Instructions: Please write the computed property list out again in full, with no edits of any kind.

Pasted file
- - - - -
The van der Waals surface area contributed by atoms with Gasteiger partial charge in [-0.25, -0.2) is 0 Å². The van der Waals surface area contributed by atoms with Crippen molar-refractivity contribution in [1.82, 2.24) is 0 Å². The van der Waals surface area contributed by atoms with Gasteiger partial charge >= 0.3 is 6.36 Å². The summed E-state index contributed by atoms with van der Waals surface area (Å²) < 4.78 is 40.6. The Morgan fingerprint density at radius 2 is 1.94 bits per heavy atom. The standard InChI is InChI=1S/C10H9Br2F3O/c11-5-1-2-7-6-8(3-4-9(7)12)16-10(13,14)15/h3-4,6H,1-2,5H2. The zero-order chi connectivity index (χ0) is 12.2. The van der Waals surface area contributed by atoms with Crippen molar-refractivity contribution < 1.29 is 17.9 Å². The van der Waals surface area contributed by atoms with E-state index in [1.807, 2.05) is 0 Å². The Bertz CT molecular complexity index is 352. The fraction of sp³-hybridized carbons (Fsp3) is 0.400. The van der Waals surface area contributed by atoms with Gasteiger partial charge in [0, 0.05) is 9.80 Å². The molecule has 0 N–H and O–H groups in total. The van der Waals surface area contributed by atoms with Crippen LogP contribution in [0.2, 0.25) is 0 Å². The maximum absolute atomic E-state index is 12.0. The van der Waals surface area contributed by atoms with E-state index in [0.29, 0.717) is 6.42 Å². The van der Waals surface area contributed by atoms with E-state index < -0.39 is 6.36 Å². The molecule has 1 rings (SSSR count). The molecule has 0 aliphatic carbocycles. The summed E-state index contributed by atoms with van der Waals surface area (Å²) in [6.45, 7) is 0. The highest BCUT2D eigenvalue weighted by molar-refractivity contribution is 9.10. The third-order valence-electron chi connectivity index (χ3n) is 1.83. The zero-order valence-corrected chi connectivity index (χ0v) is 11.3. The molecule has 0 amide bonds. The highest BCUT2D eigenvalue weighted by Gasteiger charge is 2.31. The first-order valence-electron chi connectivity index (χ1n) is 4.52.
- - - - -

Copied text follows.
The van der Waals surface area contributed by atoms with Gasteiger partial charge in [-0.25, -0.2) is 0 Å². The van der Waals surface area contributed by atoms with Crippen molar-refractivity contribution in [1.82, 2.24) is 0 Å². The van der Waals surface area contributed by atoms with Gasteiger partial charge >= 0.3 is 6.36 Å². The summed E-state index contributed by atoms with van der Waals surface area (Å²) < 4.78 is 40.6. The Morgan fingerprint density at radius 2 is 1.94 bits per heavy atom. The standard InChI is InChI=1S/C10H9Br2F3O/c11-5-1-2-7-6-8(3-4-9(7)12)16-10(13,14)15/h3-4,6H,1-2,5H2. The zero-order chi connectivity index (χ0) is 12.2. The van der Waals surface area contributed by atoms with Crippen molar-refractivity contribution < 1.29 is 17.9 Å². The van der Waals surface area contributed by atoms with E-state index in [1.807, 2.05) is 0 Å². The Bertz CT molecular complexity index is 352. The fraction of sp³-hybridized carbons (Fsp3) is 0.400. The van der Waals surface area contributed by atoms with Gasteiger partial charge in [0, 0.05) is 9.80 Å². The molecule has 0 N–H and O–H groups in total. The van der Waals surface area contributed by atoms with Crippen LogP contribution in [0.2, 0.25) is 0 Å². The maximum absolute atomic E-state index is 12.0. The van der Waals surface area contributed by atoms with E-state index in [0.29, 0.717) is 6.42 Å². The van der Waals surface area contributed by atoms with E-state index < -0.39 is 6.36 Å². The molecule has 1 rings (SSSR count). The molecule has 0 aliphatic carbocycles. The summed E-state index contributed by atoms with van der Waals surface area (Å²) in [6.45, 7) is 0. The highest BCUT2D eigenvalue weighted by molar-refractivity contribution is 9.10. The third-order valence-electron chi connectivity index (χ3n) is 1.83. The zero-order valence-corrected chi connectivity index (χ0v) is 11.3. The molecule has 0 amide bonds. The highest BCUT2D eigenvalue weighted by Gasteiger charge is 2.31. The first-order valence-electron chi connectivity index (χ1n) is 4.52.